BARDEJOV (Hg. Bartfa ; Ger. Bartfeldt ), town in Slovakia, on the eastern Polish border. The first Jews probably appeared in Bardejov in the 13th century, after the Tartar invasion, when the Hungarian king Bela iv invited foreigners to settle in the devastated country. The Jews engaged in trade and established inns along the Tokay (Hungary)–Brody (Poland) highway. Jews again appeared in the town in the 18th century, and with them Ḥasidism and the *Halberstam (Sanz) dynasty. Several Halberstams served as local rabbis. In 1808 the Hevra Kaddisha (burial society) was founded and in 1830 the Great Synagogue was built. In all, there were five synagogues in Bardejov. Jews continued to engage in the export of wine to Poland as a principal occupation and Jewish enterprise helped develop Bardejov as a fashionable health resort in the early 19th century. Two printing shops published Hebrew books. Jews from Bardejov participated in the First Zionist Congress on 1897 and the *Mizrachi Zionist religious movement became a strong force in the town.
The Jewish population numbered approximately 300 in Bardejov and its surroundings in 1848, 181 in the town itself in 1851, 480 in 1862, 1,710 in 1900 (of whom, in 1901, 220 owned businesses, 24 kept taverns, and 89 worked as artisans), and 2,264 in 1930. Most of the local Jews were deported by the Germans to the Lublin area of Poland on May 15–17, 1942.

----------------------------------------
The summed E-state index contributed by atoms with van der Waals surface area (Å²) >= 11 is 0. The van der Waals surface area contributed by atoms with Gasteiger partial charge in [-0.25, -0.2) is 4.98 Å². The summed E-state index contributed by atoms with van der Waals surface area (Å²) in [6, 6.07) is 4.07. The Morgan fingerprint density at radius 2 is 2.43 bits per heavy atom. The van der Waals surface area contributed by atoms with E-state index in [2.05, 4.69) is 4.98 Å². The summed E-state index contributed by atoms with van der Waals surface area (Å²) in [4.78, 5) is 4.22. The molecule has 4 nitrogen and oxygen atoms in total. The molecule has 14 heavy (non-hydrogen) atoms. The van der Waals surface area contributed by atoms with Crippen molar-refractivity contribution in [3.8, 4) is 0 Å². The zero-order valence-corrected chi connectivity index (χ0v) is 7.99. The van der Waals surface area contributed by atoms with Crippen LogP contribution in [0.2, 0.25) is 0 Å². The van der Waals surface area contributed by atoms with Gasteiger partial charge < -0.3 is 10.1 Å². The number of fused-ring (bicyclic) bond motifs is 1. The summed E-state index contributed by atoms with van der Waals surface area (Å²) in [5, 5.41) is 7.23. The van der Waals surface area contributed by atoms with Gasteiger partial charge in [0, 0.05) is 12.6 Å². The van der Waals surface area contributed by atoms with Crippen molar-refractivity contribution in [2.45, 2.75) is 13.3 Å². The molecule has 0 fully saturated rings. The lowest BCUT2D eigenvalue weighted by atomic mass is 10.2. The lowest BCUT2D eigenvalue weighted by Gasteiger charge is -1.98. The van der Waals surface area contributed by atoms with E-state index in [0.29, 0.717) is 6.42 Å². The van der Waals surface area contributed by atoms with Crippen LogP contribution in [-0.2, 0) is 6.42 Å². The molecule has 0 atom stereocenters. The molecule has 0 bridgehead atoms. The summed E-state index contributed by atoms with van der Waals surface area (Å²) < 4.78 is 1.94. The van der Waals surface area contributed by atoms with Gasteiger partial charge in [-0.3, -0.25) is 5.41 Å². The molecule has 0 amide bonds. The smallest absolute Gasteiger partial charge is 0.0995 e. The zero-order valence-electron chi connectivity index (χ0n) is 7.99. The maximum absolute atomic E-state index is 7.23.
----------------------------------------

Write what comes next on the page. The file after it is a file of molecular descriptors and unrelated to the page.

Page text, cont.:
After the war Bardejov became a rehabilitation center for Jewish survivors from the concentration camps and a transit center for "illegal" immigration to Palestine. (See *Beriḥah). In 1947, 384 Jews lived in the town, including 79 children. Antisemitism was still rife and Jews were attacked in June 1947 without being protected by the police. In 1965 only one Jewish family remained. Ritual objects from Bardejov are preserved in the Divrei Ḥayyim synagogue in Jerusalem, named in honor of R. Ḥayyim *Halberstam, the founder of the Sanz ḥasidic dynasty.
The New York filmmaker Jack Gurfein, a native of Bardejov, produced a film on the Holocaust in his town called The Journey Back. In 2003 a volunteer group of architects from Israel restored a part of the former Jewish quarter of Bardejov, including the Great Synagogue.
Magyar Zsidó Lexikon (1929), 92; M. Atlas, in: Zeitschrift fuer Geschichte der Juden (1966), 151–70; L. Rotkirchen, Ḥurban Yahadut Slovakyah (1961); P. Meyer et al., Jews in the Soviet Satellites (1953), 637; M. Lànyi and H. Propper. A szlovenszkói zsidó hitközségek története (1933), 142. add. bibliography: E. Bárkány and L. Dojč, Židovské náboženské obce na Slovensku (1991), 353–57; M. Atlas, "Die Juedische Geschichte der Stadt Bartfeld (Barfa) und des Bades Bardejov in der Tschechoslowakei," in: Zeitschrift fuer die Geschichte der Juden, 3 (1966), 151–71.
[Yeshayahu Jellinek (2nd ed.)]
"Bardejov." Encyclopaedia Judaica. . Encyclopedia.com. (August 21, 2018). http://www.encyclopedia.com/religion/encyclopedias-almanacs-transcripts-and-maps/bardejov
"Bardejov." Encyclopaedia Judaica. . Retrieved August 21, 2018 from Encyclopedia.com: http://www.encyclopedia.com/religion/encyclopedias-almanacs-transcripts-and-maps/bardejov